Children's Literature

Instructor: Chi-Fen Emily Chen, Ph.D. 陳其芬

Department of English, National Kaohsiung First University of Science and Technology, Taiwan


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Picture Books

 Please read Chapter 6 and Chapter 7 from Russell, D. L. (2009). Literature for children: a short introduction.

Introduction Types Storytelling Elements Artistic Elements Design Media Styles Examples

Storytelling Elements

Plot      Character       Theme      Style      Tone

A.  Plot

  • The plots of picture storybooks tend to be simple and fast-paced.

  • They often rely on repetitive patterns that are suited to the rhythmic nature of the picture-book design.

  • The illustrations often assist the development of plots in the storytelling.

  • Examples:

  • “Goodnight Moon” written by Margaret Wise Brown and illustrated by Clement Hurd (1947) – a classic bedtime story intended for young children.

  • “Mr. Gumpy’s Outing” written and illustrated by John Burningham (1970) – a simple, delightful story full of repetitive patterns, which won the Kate Greenaway Medal (1970).

B.  Character

  • Characterization in picture books is simple.

  • Characters tend to be identified by clearly outlined traits.

  • Protagonists are most often young children or animals (who exhibit childlike qualities).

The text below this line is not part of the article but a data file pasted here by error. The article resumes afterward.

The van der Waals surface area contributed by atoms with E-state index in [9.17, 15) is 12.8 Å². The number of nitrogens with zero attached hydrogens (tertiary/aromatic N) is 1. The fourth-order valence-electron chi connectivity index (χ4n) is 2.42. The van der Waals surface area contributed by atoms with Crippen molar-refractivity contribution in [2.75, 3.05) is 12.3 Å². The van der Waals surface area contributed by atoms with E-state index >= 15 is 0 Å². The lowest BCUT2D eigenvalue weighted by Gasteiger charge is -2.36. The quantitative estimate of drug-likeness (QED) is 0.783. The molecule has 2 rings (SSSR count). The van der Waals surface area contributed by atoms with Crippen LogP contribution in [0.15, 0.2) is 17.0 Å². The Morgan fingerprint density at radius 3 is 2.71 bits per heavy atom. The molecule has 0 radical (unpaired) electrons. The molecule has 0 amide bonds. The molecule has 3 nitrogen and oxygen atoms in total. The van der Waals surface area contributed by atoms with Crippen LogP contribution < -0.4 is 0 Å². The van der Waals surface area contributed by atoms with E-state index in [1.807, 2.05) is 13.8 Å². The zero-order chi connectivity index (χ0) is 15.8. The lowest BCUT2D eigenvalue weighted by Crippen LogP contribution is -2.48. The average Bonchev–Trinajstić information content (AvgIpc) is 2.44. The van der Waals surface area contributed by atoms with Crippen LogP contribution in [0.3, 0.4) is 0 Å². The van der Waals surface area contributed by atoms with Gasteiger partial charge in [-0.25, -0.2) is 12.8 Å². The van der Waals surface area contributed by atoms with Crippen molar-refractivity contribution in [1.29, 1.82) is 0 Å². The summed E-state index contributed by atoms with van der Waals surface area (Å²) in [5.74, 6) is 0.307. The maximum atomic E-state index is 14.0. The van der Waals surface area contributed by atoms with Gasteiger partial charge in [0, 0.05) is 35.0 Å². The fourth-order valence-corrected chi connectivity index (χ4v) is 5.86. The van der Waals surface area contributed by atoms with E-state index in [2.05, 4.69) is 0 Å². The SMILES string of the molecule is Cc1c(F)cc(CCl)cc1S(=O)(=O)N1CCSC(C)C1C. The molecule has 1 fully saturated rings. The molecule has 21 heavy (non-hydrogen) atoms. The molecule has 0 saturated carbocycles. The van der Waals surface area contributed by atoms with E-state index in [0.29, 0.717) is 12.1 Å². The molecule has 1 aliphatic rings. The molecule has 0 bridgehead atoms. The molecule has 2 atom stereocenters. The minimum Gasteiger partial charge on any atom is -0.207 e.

• Character motivation is usually singular.

  • Examples:

  • “The Tale of Peter Rabbit” written and illustrated by Beatrix Potter (1902) – a classic modern picture storybook in U.K.

  • “The Snowy Day” written and illustrated by Ezra Jack Keats (1962) – one of the first picture books with a minority character as the protagonist that won the Caldecott Medal.

C.  Theme

  • Picture-book themes tend to be sharply focused, i.e., a single them clearly dominates a book.

  • The range of themes is virtually unlimited.

D.  Style

  • Words in picture books are carefully chosen (picture books average about 2,000 words).

  • Many picture storybooks rely heavily on dialogue, which can be great fun to read aloud. 

  • They contain refrains and repetitive patterns.

  • They often contain made-up words or play with words.

  • Examples:

  • “The Cat in the Hat” written and illustrated by Dr. Seuss (1957) – an amusing, nonsense story full of word play.

  • “Guess How Much I Love You” written by Sam Mc Bratney and illustrated by Anita Jeram (1994) – a touching story showing a great love between a father and a child through dialogues.

E.  Tone

  • Many picture books are comic in tone, sometimes joyfully slapstick, and sometimes the subtle, quiet humor.  

  • Excitement and suspense are often found in picture storybooks.

  • Examples:

  • “Caps for Sale” told and illustrated by Esphyr Slobodkina (1947) – a folktale full of delightful repetition and humor.

  • “Where The Wild Things Are” written and illustrated by Maurice Sendak (1963) – a boy’s imaginative adventure.

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